By allowing ads to appear on this site, you support the local businesses who, in turn, support great journalism.
Ga. Supreme Court rules in favor of marinas after huge 2015 hike in property valuations
holidaymarina

The Hall County Board of Tax Assessors must uphold the lower 2014 tax assessment values on five Hall County marina operators, the Supreme Court of Georgia ruled Monday.

Tax assessments on the properties jumped in 2015 between 350 and 3,200 percent.

The court ruled the board filed its settlement conference notice too late, meaning the Hall County Superior Court was right to grant the marinas the lower tax assessment value.

The case involved the 2015 tax assessments of Westrec Properties, PS Recreational Properties, Chattahoochee Parks, March First and AMP III-Lazy Days, which respectively represent Sunrise Cove and Snug Harbor Marinas, Holiday Marina, Aqualand Marina, Gainesville Marina and Lazy Days Marina.

The marinas’ valuations jumped dramatically between 2014 and 2015 when the county considered docks and additions as real property instead of personal property.

The marinas’ attorney J. Ethan Underwood said his clients believed the floating and movable docks should have been taxed as personal property, leading to the initial appeal.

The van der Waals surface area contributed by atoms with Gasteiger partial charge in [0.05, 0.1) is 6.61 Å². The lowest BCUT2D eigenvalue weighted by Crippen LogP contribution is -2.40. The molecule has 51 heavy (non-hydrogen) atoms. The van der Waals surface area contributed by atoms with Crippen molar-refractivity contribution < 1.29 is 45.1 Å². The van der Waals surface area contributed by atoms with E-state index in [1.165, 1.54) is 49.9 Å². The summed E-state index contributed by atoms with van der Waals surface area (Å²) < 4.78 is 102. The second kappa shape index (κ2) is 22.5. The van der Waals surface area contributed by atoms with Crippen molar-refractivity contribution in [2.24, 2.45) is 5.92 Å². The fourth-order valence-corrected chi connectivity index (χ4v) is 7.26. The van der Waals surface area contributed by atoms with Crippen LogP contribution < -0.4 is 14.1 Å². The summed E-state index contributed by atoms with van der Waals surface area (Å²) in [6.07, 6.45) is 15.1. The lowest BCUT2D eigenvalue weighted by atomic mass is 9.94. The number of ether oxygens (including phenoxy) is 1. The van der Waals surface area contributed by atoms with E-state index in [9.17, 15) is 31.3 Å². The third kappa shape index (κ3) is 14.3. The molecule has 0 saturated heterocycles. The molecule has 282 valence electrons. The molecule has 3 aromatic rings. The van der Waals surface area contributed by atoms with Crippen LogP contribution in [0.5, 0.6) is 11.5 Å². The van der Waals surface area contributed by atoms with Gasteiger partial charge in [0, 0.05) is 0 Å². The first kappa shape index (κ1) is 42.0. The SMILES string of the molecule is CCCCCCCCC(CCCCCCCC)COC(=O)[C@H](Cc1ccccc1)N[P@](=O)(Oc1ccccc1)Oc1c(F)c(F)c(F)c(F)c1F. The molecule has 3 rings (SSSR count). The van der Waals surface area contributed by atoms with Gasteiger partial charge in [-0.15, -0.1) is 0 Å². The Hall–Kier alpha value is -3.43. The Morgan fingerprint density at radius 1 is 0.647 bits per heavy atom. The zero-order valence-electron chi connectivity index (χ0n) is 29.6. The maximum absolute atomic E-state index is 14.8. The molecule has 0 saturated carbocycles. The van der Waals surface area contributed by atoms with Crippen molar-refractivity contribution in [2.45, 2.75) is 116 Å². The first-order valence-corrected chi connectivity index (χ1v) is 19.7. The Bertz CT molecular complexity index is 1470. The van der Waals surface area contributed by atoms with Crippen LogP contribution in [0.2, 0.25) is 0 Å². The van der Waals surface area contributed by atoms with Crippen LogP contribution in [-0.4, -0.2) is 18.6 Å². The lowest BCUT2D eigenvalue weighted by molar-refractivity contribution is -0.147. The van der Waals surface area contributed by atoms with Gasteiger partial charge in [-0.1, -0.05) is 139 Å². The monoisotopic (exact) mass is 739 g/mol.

A law effective Jan. 1, 2016, amended the Georgia code regarding ad valorem tax assessment appeals, which must first go to the Board of Equalization for an appeal. That board upheld the higher assessments for the marinas.

Within 45 days of receiving an appeal on the Board of Equalization’s ruling and “before certification of the appeal to the Superior Court, the county board of tax assessors shall send to the taxpayer notice that a settlement conference” will be held, according to the code.

If there is no settlement conference notice, then the appeal is terminated and the taxpayer’s stated value is entered into the records.

The notice of appeal to Hall County Superior Court came in January 2016, but the board did not respond to the notice within the timeframe. The board did, however, deny a March 2016 demand letter by the companies to enter the 2014 values into the board’s records. In June 2016, the board sent a letter to schedule a settlement conference.


Regional events